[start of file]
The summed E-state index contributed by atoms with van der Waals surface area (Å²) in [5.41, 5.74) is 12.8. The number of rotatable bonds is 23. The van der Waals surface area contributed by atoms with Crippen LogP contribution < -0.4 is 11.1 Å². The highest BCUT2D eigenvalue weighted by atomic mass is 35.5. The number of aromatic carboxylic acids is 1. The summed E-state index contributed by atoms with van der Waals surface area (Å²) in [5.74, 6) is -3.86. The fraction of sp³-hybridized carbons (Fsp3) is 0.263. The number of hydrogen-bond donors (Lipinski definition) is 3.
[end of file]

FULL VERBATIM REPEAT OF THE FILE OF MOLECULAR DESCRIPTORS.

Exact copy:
The summed E-state index contributed by atoms with van der Waals surface area (Å²) in [5.41, 5.74) is 12.8. The number of rotatable bonds is 23. The van der Waals surface area contributed by atoms with Crippen LogP contribution < -0.4 is 11.1 Å². The highest BCUT2D eigenvalue weighted by atomic mass is 35.5. The number of aromatic carboxylic acids is 1. The summed E-state index contributed by atoms with van der Waals surface area (Å²) in [5.74, 6) is -3.86. The fraction of sp³-hybridized carbons (Fsp3) is 0.263. The number of hydrogen-bond donors (Lipinski definition) is 3.